Have you watched any Nollywood movie where living with in-laws ended well? If the mother-in-law is not a witch, the daughter-in-law is a demon. Lol. Recently on Twitter, people were arguing about slaps being shared like gift packs between mothers-in-law and daughters-in-law. (Why can’t people keep their hands to themselves, biko?!). But then, when you think about it, the debate about mothers and daughters-in-law seems universal. And daughters-in-law-laws get a hard pass for most.
The Way Things Were
Until fairly recently, Africans lived communally and as such, the idea of co-habiting with your in-laws seemed normal. While living arrangements might have meant that everyone lived in separate huts, everyone shared the same compound. With modernization, this has changed dramatically. Even though we still have some of the communal approaches with extended family support, we are increasingly focused on the nuclear family.
As if that is not enough, Television has given us a picture of the ideal romantic way to start marriage and family. We think just the two of us, breakfast in bed, sex anytime, anywhere. But life happens and reality has a way of shattering our illusions. Younger siblings come to visit and then, move in permanently. Parents want to see their children, single or married. Work or health-related changes happen, and suddenly, three is not really a crowd for a few months at least. “Just the two of us” gives way to “Meet (read: Live With) the In-laws”.
Regardless of our hopes and expectations, life throws some major curveballs. And all too often, we find ourselves adjusting to situations we swore we’d never tolerate. Sometimes, we make these adjustments very consciously, especially in dire situations. Having to move in with an ailing parent, for instance, is as conscious as it gets. Other times, the adjustment is difficult because it’s unplanned. A relative making an unspoken transition from being a visitor to being a permanent fixture can be a little awkward.
It’s not all doom and gloom if we’re being honest. Unless you or your in-law(s) are psychopaths, it won’t always be a war zone. Living with in-laws can, in fact, have a few advantages such as:
This might not seem like much to some. It can, however, be everything to someone who is the major breadwinner of the extended family. While it will cost more to run one somewhat larger household, it will still cost less than running two. From utilities to food, you get to spend a lot less.
For a young, childless couple, this is no consideration. For a couple with children, this is a huge relief! Childcare is costly whether in terms of money or security, depending on what part of the world you’re in. Knowing your kids are generally safe with family at next to no cost is priceless.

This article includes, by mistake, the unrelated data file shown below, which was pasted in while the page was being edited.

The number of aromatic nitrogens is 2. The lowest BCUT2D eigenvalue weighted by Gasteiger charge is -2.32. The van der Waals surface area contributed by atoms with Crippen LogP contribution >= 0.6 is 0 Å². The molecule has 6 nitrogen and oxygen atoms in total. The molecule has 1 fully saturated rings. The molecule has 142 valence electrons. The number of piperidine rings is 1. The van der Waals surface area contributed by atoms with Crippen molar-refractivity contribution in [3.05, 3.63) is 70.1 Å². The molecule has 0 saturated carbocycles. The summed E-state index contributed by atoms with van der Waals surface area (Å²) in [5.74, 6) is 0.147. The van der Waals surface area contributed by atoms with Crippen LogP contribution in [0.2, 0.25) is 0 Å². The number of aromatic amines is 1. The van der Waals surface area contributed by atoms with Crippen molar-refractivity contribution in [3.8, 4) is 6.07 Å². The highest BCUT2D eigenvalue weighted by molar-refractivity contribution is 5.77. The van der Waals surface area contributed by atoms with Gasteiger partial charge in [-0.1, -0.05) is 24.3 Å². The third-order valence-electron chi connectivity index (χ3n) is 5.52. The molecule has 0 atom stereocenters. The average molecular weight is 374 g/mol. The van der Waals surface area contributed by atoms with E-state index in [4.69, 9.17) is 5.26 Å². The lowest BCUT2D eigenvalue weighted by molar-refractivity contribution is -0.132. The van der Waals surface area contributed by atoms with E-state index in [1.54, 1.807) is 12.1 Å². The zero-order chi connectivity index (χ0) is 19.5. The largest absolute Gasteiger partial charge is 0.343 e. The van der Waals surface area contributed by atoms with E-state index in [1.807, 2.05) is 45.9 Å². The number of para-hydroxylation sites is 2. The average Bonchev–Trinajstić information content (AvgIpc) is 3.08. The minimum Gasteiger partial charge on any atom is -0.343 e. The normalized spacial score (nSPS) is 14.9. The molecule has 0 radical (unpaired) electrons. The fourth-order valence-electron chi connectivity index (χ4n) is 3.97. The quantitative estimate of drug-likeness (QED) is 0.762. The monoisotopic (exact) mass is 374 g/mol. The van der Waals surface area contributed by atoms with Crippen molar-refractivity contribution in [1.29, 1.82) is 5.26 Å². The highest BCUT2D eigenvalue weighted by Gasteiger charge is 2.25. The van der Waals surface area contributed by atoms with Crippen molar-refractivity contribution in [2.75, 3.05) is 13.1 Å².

Sharing spaces with others help people bond in ways that cannot be experienced otherwise. When managed correctly, living with in-laws can help foster deeper understanding and closeness among all the parties.
Whatever the circumstances, moving in with the in-laws has its definite drawbacks. A few include:
Boundaries start to blur. Your extended family becomes privy to information you’d rather they didn’t otherwise have. Intimacy gets a hard hit. Getting some nooky time becomes reminiscent of guilty teenage escapades. You both start sneaking around, and you’re not quite sure how old you are anymore. Lol. That’s of course if you’re getting any at all.
Tension and disagreements
Despite your best efforts and intentions, you will have tension and disagreements. Nobody likes them, but they’re inevitable with human beings. People have different opinions on and approach to similar issues. With the additional strain of being extra careful not to be misunderstood, such tension and disagreements can be stressful.
You generally have less control over how the home is run. The homeowner has to make adjustments for the in-laws’ presence and preferences. The in-laws whether as parents or siblings have to adjust to the rules of the homeowner. Everyone feels a little off balance and less in control.
Most people have strong opinions about living with in-laws. Some others are neutral about it. In the end, though, you get to determine what works best for you and your family. We would like to hear from you nonetheless. If you really had no choice, would you be willing to live with your in-laws?